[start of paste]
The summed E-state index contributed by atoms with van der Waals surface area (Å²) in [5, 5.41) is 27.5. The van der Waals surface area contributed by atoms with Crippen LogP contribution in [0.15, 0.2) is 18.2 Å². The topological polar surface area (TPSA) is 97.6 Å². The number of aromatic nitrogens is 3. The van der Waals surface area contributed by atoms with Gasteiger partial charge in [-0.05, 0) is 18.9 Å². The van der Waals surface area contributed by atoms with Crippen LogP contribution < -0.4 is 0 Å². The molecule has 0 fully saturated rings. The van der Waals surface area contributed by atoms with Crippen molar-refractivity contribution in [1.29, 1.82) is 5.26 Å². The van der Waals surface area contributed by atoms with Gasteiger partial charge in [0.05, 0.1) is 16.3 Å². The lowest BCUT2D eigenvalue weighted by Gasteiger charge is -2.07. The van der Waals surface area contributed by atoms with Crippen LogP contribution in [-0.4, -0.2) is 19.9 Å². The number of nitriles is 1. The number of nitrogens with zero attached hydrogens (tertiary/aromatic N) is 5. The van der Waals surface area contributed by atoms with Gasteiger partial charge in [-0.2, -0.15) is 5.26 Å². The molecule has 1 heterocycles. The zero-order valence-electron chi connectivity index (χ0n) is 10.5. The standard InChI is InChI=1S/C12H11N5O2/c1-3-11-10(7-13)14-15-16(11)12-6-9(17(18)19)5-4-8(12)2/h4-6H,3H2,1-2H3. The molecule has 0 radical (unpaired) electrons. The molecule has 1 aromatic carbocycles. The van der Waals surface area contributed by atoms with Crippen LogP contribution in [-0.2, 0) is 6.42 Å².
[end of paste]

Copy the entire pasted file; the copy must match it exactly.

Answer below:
The summed E-state index contributed by atoms with van der Waals surface area (Å²) in [5, 5.41) is 27.5. The van der Waals surface area contributed by atoms with Crippen LogP contribution in [0.15, 0.2) is 18.2 Å². The topological polar surface area (TPSA) is 97.6 Å². The number of aromatic nitrogens is 3. The van der Waals surface area contributed by atoms with Gasteiger partial charge in [-0.05, 0) is 18.9 Å². The van der Waals surface area contributed by atoms with Crippen LogP contribution < -0.4 is 0 Å². The molecule has 0 fully saturated rings. The van der Waals surface area contributed by atoms with Crippen molar-refractivity contribution in [1.29, 1.82) is 5.26 Å². The van der Waals surface area contributed by atoms with Gasteiger partial charge in [0.05, 0.1) is 16.3 Å². The lowest BCUT2D eigenvalue weighted by Gasteiger charge is -2.07. The van der Waals surface area contributed by atoms with Crippen LogP contribution in [-0.4, -0.2) is 19.9 Å². The number of nitriles is 1. The number of nitrogens with zero attached hydrogens (tertiary/aromatic N) is 5. The van der Waals surface area contributed by atoms with Gasteiger partial charge in [-0.2, -0.15) is 5.26 Å². The molecule has 1 heterocycles. The zero-order valence-electron chi connectivity index (χ0n) is 10.5. The standard InChI is InChI=1S/C12H11N5O2/c1-3-11-10(7-13)14-15-16(11)12-6-9(17(18)19)5-4-8(12)2/h4-6H,3H2,1-2H3. The molecule has 0 radical (unpaired) electrons. The molecule has 1 aromatic carbocycles. The van der Waals surface area contributed by atoms with Crippen LogP contribution in [-0.2, 0) is 6.42 Å².